NTSPP – 439

NTSPP – 439

A Puzzle by Radler

+ – + – + – + – + – + – + – + – + – +

The puzzle is available by clicking on the above grid.

Radler returns to Saturday afternoons with one of his relatively less difficult puzzles – well I thought so anyway, helped by the fact that I spotted the ghost theme fairly early on. If you still haven’t spotted what is going on, have a look at the bits I’ve picked out in red under the click here

Across

1a Called for more body parts, bottom perhaps (7)
ENCORED A central part (body) of something parts or is inserted into another word for a termination (bottom)

5a Forces individual professor’s heart (7)
COLONEL A homophone (professor‘s) of the heart or central part

9a Scene of Hollywood prejudice – no backer, hence folds? (5)
LABIA Inner folds of skin – the abbreviation for the city that is the ‘scene’ or home of Hollywood followed by a synonym for prejudice without its last letter (no backer)

10a We’re blowed – men making out with robots (9)
TROMBONES An anagram (making out) of MEN with ROBOTS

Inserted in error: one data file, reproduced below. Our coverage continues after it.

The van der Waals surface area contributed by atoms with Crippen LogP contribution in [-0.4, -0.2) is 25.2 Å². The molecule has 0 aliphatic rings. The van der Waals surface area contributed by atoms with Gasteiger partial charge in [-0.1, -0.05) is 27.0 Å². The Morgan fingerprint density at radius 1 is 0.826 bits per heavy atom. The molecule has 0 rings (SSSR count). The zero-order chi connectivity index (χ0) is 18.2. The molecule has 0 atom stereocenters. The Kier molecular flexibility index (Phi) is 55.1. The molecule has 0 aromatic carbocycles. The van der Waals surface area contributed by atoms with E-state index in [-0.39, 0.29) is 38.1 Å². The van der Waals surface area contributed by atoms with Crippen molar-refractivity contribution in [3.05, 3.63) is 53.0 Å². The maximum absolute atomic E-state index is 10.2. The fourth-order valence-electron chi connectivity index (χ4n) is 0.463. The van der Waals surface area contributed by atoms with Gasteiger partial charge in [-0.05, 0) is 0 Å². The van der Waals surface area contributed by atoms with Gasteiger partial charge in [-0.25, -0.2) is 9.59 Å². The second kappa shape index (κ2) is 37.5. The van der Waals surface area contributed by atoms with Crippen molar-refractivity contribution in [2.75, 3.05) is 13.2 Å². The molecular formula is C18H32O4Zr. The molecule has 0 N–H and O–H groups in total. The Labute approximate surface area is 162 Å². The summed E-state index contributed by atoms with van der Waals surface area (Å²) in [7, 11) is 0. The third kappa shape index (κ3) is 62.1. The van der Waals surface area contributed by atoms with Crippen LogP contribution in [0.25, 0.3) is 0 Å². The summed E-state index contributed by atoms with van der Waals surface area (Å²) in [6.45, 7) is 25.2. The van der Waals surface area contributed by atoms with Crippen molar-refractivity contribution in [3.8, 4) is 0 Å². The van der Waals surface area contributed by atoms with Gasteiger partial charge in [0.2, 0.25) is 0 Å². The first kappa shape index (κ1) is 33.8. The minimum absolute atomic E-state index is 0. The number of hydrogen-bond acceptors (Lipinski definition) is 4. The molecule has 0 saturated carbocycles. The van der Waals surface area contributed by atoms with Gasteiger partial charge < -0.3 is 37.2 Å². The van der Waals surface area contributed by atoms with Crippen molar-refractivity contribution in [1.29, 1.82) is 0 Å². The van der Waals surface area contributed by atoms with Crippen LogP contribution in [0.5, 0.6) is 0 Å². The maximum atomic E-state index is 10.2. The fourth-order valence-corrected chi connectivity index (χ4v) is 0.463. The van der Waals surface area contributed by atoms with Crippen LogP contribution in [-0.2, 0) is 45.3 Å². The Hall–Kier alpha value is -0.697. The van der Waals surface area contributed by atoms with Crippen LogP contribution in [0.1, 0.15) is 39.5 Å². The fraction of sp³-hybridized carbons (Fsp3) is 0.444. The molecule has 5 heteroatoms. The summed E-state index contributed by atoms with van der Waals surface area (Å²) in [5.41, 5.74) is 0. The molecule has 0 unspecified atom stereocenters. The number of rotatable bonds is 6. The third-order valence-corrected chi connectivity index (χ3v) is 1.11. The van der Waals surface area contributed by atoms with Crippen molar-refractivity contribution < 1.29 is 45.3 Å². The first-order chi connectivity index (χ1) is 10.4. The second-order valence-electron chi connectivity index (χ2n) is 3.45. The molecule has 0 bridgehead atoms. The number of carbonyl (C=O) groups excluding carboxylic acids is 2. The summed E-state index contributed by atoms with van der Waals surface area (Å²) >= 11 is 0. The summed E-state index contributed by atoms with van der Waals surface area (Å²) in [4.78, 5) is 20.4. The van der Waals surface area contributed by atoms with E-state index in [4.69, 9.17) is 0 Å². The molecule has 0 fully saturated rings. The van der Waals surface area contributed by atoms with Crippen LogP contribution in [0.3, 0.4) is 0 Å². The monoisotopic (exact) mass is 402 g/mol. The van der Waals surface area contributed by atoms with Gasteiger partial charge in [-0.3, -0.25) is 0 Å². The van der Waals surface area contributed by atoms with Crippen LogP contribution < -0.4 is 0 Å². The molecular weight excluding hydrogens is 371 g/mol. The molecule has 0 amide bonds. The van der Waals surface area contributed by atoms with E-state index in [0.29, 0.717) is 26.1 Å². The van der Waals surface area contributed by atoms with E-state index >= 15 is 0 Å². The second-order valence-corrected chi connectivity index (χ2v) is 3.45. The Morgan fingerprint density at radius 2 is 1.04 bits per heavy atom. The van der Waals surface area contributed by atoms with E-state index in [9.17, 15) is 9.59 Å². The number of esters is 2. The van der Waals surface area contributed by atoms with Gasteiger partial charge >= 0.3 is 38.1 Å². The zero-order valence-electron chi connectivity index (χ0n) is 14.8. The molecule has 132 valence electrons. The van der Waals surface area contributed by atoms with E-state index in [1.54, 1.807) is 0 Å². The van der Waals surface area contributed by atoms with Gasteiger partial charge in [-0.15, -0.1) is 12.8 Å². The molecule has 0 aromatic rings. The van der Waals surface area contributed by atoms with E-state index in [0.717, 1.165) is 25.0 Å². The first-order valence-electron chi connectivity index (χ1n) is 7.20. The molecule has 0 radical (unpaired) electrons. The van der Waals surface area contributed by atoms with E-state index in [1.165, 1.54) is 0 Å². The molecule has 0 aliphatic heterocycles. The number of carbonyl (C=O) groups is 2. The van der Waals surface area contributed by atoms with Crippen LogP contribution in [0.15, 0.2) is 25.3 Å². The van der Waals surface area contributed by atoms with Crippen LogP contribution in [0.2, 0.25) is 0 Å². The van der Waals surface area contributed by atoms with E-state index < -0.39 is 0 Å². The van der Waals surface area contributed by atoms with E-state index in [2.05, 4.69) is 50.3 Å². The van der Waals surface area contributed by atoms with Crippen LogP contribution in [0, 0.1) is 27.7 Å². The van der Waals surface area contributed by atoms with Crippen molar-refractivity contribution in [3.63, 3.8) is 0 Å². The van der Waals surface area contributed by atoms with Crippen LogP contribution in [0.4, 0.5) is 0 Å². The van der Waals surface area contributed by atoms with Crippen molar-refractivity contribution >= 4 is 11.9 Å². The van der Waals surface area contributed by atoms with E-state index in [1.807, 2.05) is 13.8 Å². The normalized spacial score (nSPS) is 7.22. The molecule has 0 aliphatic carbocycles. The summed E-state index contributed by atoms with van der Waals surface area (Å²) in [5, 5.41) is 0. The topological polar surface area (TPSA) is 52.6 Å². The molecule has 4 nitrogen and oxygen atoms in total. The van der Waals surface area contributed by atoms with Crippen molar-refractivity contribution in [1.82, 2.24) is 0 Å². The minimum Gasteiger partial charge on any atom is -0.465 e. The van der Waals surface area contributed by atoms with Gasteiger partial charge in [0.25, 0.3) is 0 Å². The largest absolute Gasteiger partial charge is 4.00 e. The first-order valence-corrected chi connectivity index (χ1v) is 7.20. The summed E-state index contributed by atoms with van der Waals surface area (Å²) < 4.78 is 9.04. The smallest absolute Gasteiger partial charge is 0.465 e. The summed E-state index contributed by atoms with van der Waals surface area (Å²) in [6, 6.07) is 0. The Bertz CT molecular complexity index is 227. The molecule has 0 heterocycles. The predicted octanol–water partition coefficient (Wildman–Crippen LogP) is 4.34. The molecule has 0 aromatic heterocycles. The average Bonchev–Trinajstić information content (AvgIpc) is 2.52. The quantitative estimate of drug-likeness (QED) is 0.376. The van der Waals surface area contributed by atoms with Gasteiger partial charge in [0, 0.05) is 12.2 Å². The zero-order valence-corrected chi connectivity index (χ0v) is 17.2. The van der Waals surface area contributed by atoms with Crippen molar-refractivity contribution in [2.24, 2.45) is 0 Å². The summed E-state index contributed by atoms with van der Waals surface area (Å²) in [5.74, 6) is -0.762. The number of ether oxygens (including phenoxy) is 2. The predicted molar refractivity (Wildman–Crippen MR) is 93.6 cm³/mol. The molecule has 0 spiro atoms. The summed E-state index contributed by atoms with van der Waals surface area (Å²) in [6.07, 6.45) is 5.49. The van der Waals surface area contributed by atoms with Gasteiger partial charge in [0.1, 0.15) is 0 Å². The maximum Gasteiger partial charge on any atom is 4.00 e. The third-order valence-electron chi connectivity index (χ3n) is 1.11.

11a Hankered to guard address, nothing taken (9)
PURLOINED Another way of saying hankered for something into which is inserted (guards) the abbreviation for the system of addresses on the World Wide Web and the letter that represents nothing

14a Man’s skirt exposes organ indecently at first (5)
LUNGI A long cloth worn as a garment – an organ of the body followed by the first letter of indecently

15a Study primarily forgotten, son gets ready for work (5)
EARNS Remove the first letter (primarily forgotten) from another way of saying study and add the abbreviation for son

16a For protracted snog, regularly put on short underwear (9)
LINGERING The regular letters of sNoG put on almost all of some ladies’ underwear